A letter from the Senate Finance Committee chairman questions the University of Virginia Health System about its financial assistance policies, billing practices and prices.
Patients at VCU Health will no longer be taken to court and can more easily get financial assistance to pay their bills.
But critics say the new policy still leaves some patients exposed to lawsuits and crippling bills.
KHN reported this week that the University of Virginia Health System has filed 36,000 lawsuits against patients the past six years.
A Kaiser Health News investigation, which first appeared in The Washington Post, showed that the University of Virginia Health System has sued patients 36,000 times for more than $106 million.
Over six years, the state institution filed 36,000 lawsuits against patients seeking a total of more than $106 million in unpaid bills, a KHN analysis finds.
A new Kaiser Health News database tracks campaign donations from drugmakers over the past 10 years.
KHN filed multiple Freedom of Information Act requests over months, and the FDA responded Wednesday saying the data about device malfunctions is now publicly available online.
A new data analysis by KHN and Johns Hopkins researchers shows that even as the CDC issued warnings, surgeons handed out many times the number of opioid pills needed for post-op pain.
Even as awareness of the opioid crisis grew, prescribing habits of surgeons changed very little from 2011 to 2016, found a data analysis by KHN and Johns Hopkins Bloomberg School of Public Health. Use this interactive tool to search by doctor or practicing hospital.
In reaction to an investigation by Kaiser Health News and the Chicago Tribune, the Illinois legislature has passed a new law to impose fines on nursing homes that fail to meet minimum staffing requirements.
In a nation where the suicide rate continues to climb, such deaths among older adults are often overlooked. A six-month investigation by KHN and PBS NewsHour finds that older Americans are quietly killing themselves in nursing homes, assisted living centers and adult care homes.
The U.S. government claimed that turning American medical charts into electronic records would make health care better, safer and cheaper. Ten years and $36 billion later, the system is an unholy mess. Inside a digital revolution that took a bad turn.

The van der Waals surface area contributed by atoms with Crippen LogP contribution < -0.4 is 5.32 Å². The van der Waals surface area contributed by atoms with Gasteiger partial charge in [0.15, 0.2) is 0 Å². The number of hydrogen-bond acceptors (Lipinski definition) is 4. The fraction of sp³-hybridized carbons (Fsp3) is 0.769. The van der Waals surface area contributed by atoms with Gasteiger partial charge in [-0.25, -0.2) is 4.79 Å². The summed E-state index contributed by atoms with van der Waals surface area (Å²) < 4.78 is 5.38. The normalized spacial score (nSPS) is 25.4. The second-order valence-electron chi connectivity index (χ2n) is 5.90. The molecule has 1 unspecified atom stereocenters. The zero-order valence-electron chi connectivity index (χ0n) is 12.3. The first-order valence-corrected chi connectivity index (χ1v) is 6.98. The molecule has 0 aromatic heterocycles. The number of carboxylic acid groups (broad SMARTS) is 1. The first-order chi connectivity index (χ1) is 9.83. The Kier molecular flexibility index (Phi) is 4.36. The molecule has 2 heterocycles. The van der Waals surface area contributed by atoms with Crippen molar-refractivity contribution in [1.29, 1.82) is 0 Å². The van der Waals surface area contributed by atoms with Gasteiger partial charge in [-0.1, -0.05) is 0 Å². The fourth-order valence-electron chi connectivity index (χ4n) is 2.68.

The Food and Drug Administration has let medical device companies file reports of injuries and malfunctions outside a widely scrutinized public database, leaving doctors and medical sleuths in the dark.
Doctors and patients say they’re compelled to use off-label meds as research goes unfunded.
A KHN database shows that $58 million flowed from drugmakers to patient groups running national ads.
The Food and Drug Administration is supposed to inspect all factories, foreign and domestic, that produce drugs for the U.S. market. But a KHN review of thousands of FDA documents — inspection records, recalls, warning letters and lawsuits — reveals how drugs that are poorly manufactured or contaminated can reach consumers.
Drugmakers’ contributions to lawmakers have peaked as surging drug prices emerge as a hot-button political issue. In the past decade, Congress has received nearly $79 million from 68 pharma PACs, run by employees of companies that make drugs treating everything from cancer to erectile dysfunction.
As the number of Americans with dementia rises, health professionals grapple with how to talk to patients about gun safety at home.
A decade ago, California stopped licensing surgery centers and then gave approval power to private accreditors that are commonly paid by the same centers they inspect. That system of oversight has created a troubling legacy of laxity, a Kaiser Health News investigation finds.